Will a Google-Apple deal kill Microsoft’s AI dominance?

Microsoft is sitting on top of the world right now, thanks to its lead in AI. It’s the most valuable company on the planet, with a valuation of more than $3.2 trillion. Its rise was rocket-fueled by its investor relationship with OpenAI, the company that makes the wildly popular generative AI (genAI) chatbot ChatGPT. OpenAI’s GPT large language model is also the basis for Microsoft Copilot, the genAI tool that Microsoft is building into just about every one of its products, from GitHub to Windows to Microsoft 365 and beyond.

Microsoft’s AI dominance appears insurmountable. But things can change quickly in tech. Google and Apple are in talks to embed Google’s genAI tool Gemini into iPhones — a deal that, if it reaches fruition, could unseat Microsoft sooner than you think.

At the same time, Microsoft is moving with lightning speed to extend its AI lead, hiring the best AI minds in the business, furiously racing to launch improved versions of Copilot, and starting to monetize it.

Will Google and Apple topple Microsoft, or will Microsoft remain dominant in AI well into the foreseeable future? Let’s look at the potential Apple-Google blockbuster deal, examine Microsoft’s latest moves, and mix in the biggest wild card of all — the use of antitrust law by the US government (and European governments) to take on the tech super-giants.

The potential Google-Apple AI blockbuster

Google and Apple are in talks to bring Google’s genAI tool Gemini to the iPhone later this year,  “setting the stage for a blockbuster agreement that would shake up the AI industry,” in the words of the Bloomberg article that first reported the news.

If anything, that’s an understatement. Gemini is already built into Android phones made by Google and other device makers. If it were also on iPhones, Google would essentially have a monopoly on AI on mobile devices, shutting out Microsoft and OpenAI. The New York Times puts it this way: “Virtually overnight, Google could have more consumers using its A.I. than its chief rival, OpenAI, which makes ChatGPT.”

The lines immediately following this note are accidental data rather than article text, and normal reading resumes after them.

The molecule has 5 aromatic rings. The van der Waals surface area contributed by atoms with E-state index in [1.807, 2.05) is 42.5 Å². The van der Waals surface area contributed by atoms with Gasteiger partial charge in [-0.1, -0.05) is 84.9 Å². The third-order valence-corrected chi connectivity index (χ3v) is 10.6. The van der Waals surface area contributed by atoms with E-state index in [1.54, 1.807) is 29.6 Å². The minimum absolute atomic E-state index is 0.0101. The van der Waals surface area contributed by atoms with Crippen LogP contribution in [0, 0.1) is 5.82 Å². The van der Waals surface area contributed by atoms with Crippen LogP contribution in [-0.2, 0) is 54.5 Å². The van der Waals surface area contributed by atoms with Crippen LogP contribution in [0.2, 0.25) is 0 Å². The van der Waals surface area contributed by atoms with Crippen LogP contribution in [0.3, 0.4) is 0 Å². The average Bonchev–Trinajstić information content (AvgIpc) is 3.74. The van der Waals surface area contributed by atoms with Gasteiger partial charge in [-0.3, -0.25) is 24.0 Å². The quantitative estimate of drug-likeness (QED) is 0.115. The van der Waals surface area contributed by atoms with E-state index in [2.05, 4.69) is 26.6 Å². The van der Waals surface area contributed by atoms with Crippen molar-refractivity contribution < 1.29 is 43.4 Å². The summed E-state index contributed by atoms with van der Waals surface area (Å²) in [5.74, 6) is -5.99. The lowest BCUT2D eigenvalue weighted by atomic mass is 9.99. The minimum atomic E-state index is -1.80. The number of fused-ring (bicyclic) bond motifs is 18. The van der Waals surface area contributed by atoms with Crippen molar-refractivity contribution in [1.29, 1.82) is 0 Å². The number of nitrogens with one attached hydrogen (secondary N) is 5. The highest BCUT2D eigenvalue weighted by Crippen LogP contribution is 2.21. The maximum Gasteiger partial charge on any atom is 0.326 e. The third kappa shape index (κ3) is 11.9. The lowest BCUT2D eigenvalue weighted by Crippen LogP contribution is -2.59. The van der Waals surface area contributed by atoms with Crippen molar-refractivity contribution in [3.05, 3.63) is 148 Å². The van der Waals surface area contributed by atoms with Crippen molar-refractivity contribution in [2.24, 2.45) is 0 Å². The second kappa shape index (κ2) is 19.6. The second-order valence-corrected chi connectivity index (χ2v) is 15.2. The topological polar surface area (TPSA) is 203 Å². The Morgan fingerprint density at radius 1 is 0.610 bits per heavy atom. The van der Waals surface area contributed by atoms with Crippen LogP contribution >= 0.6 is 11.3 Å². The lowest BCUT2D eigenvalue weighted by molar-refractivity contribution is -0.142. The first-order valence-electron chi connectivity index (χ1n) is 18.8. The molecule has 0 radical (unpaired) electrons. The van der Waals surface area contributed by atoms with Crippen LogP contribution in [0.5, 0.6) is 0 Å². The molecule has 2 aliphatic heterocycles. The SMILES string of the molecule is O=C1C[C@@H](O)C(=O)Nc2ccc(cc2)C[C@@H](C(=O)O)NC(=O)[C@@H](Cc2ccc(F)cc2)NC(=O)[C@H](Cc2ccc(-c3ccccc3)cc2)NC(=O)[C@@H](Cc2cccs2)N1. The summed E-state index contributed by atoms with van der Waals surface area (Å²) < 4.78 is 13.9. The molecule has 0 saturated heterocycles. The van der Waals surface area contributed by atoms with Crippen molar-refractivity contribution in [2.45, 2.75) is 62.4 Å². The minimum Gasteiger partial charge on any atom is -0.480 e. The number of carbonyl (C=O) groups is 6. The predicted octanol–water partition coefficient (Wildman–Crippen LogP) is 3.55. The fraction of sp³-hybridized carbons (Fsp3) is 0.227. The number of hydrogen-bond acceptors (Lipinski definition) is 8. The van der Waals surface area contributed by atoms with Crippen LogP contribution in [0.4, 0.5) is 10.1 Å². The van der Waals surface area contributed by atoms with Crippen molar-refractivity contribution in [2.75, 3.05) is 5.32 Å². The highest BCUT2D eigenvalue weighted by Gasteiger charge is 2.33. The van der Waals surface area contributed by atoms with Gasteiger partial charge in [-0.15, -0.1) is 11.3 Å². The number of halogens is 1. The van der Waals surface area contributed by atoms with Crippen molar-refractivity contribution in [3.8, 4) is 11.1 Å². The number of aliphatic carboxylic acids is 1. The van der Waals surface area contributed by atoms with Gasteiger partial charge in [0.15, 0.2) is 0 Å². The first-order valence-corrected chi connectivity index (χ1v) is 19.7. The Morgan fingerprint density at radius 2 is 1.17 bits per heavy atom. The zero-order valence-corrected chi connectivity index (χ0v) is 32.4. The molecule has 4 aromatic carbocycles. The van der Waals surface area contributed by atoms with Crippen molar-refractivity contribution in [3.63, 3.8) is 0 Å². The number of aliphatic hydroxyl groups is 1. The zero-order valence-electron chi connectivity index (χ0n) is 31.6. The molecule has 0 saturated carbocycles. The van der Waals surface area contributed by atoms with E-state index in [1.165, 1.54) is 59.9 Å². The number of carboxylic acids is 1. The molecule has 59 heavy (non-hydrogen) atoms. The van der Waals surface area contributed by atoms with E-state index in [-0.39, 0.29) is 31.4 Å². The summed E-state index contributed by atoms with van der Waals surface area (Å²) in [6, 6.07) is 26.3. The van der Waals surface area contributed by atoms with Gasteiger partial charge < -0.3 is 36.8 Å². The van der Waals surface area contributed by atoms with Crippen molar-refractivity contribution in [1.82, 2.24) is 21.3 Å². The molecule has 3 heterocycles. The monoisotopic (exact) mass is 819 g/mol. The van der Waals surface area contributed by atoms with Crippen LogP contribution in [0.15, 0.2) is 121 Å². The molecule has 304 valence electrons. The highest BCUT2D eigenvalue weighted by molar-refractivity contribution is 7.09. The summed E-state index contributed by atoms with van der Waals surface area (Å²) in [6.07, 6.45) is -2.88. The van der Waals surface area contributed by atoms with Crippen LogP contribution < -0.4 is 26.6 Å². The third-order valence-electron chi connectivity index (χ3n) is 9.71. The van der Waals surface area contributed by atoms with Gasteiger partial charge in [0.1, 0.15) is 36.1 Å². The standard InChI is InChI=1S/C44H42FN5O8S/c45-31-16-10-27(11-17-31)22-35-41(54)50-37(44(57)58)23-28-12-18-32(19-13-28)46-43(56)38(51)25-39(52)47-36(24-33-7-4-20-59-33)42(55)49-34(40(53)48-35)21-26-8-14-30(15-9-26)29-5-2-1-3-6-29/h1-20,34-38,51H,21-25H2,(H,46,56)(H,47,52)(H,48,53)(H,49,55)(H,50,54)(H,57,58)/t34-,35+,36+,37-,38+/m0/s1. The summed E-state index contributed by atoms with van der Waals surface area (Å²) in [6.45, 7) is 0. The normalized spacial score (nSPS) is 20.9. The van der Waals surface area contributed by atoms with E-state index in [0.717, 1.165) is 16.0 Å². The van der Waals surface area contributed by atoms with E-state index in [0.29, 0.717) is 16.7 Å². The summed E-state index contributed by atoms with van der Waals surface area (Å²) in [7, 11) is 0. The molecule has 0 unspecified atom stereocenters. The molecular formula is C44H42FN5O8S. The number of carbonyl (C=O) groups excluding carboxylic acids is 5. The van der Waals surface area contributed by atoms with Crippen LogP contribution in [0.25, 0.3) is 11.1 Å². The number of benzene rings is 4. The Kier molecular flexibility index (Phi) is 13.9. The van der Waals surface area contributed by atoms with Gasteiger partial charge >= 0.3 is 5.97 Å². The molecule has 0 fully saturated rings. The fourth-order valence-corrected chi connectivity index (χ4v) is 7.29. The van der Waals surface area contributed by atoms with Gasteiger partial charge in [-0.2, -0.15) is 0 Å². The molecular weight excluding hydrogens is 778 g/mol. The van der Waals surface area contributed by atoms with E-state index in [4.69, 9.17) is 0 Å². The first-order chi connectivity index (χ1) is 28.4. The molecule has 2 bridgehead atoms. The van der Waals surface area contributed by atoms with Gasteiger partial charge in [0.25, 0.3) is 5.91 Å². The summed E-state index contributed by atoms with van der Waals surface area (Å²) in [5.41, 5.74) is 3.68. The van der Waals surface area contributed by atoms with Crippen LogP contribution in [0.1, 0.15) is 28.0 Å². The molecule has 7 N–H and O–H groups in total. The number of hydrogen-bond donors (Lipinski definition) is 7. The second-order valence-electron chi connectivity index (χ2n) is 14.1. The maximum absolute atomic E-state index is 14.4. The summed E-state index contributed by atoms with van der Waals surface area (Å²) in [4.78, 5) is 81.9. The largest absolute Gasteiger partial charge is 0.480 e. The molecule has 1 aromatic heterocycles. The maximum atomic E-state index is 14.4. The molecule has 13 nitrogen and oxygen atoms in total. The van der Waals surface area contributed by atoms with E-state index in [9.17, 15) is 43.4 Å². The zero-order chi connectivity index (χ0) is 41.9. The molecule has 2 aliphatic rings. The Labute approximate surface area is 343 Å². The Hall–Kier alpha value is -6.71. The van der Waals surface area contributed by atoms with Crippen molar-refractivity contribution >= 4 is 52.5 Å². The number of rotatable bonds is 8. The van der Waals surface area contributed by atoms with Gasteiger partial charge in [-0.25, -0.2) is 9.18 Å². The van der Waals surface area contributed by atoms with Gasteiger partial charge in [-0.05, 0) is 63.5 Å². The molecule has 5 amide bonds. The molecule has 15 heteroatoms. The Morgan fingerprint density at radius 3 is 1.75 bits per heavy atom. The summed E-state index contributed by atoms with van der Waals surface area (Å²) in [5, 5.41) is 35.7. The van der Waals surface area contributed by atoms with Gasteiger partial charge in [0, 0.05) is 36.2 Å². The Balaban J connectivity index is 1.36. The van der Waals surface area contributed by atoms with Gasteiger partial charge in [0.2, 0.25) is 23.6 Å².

The deal would extend a longstanding Apple-Google relationship: Google already pays Apple $18 billion a year for its search engine to be the default on Apple devices.

The deal would do more than put Gemini into the hands of billions of people across the world, eclipsing Microsoft’s and OpenAI’s user base. It would also help Google make Gemini more powerful very quickly. A genAI tool is only as good as the volume and quality of data on which it’s trained — and training is an ongoing process that constantly improves the tool’s power and effectiveness. With billions of people using Gemini every day, Google would likely be able to improve it more quickly than ChatGPT and Copilot can be improved.

If all this were to happen, it could be déjà vu all over again for Microsoft. Decades ago, Microsoft had a worldwide near-monopoly on operating systems with Windows. It also released a mobile operating system — Pocket PC 2000 — seven years before Apple released the iPhone. It seemed its operating system monopoly would last forever.

But iOS (and the iPhone hardware) was dramatically better than anything mobile Microsoft created, and Android was better as well. Microsoft’s OS dominance vanished as smartphones took the world by storm. The same thing could happen with AI if the Google-Apple deal comes to fruition — Gemini would eclipse ChatGPT and Copilot thanks to mobile.

Why Microsoft may still dominate AI

Even if the deal goes through, Microsoft could still dominate AI. It has a substantial lead in AI, and it’s not taking anything for granted. OpenAI has been quickly releasing new, more powerful versions of GPT — version 4 was released in 2023, and it looks as if a “materially better” version 5 will be available this summer. So ChatGPT and Copilot are constantly becoming more powerful.

In addition, Microsoft just hired Mustafa Suleyman, co-founder of DeepMind, which was bought  by Google in 2014 and which ultimately became Gemini. After Suleyman sold DeepMind, he founded another AI startup, Inflection AI, and Microsoft has hired not just Suleyman, but nearly the entire AI staff of Inflection, including its chief scientist Karén Simonyan. Microsoft now has the best AI talent in the world either on staff or working for OpenAI.

Microsoft has also been busy monetizing AI. Copilot is now built into the company’s entire product line, offered as a fee-based add-on. Microsoft can plow that revenue back into research.

And, of course, it’s not a foregone conclusion that Google and Apple will make a deal. Even if they do, it’s not clear how well it will work.

The wild card: government regulators

Who comes out on top could ultimately be determined not by tech companies, but by the US government. Google and Apple are both fighting major federal antitrust lawsuits, and it wouldn’t be surprising if their AI deal draws scrutiny as well. The feds could try to kill a deal before it’s even signed.

At the same time, Microsoft has its own antitrust AI problems. The FTC is said to be investigating Microsoft’s cozy relationship with OpenAI for potential antitrust violations, so Microsoft could lose the main reason it has an AI lead — its deal with OpenAI.

All three companies are facing antitrust investigations and suits in the EU and UK as well.

The results of those suits and investigations could well determine which company will dominate AI in the future. I wouldn’t bet one way or the other on this one — too much is up in the air, including potential federal action. But we do know one thing: it’s going to be a wild ride, and not even ChatGPT, Copilot, and Gemini can predict the ultimate outcome.

Copyright © 2024 IDG Communications, Inc.


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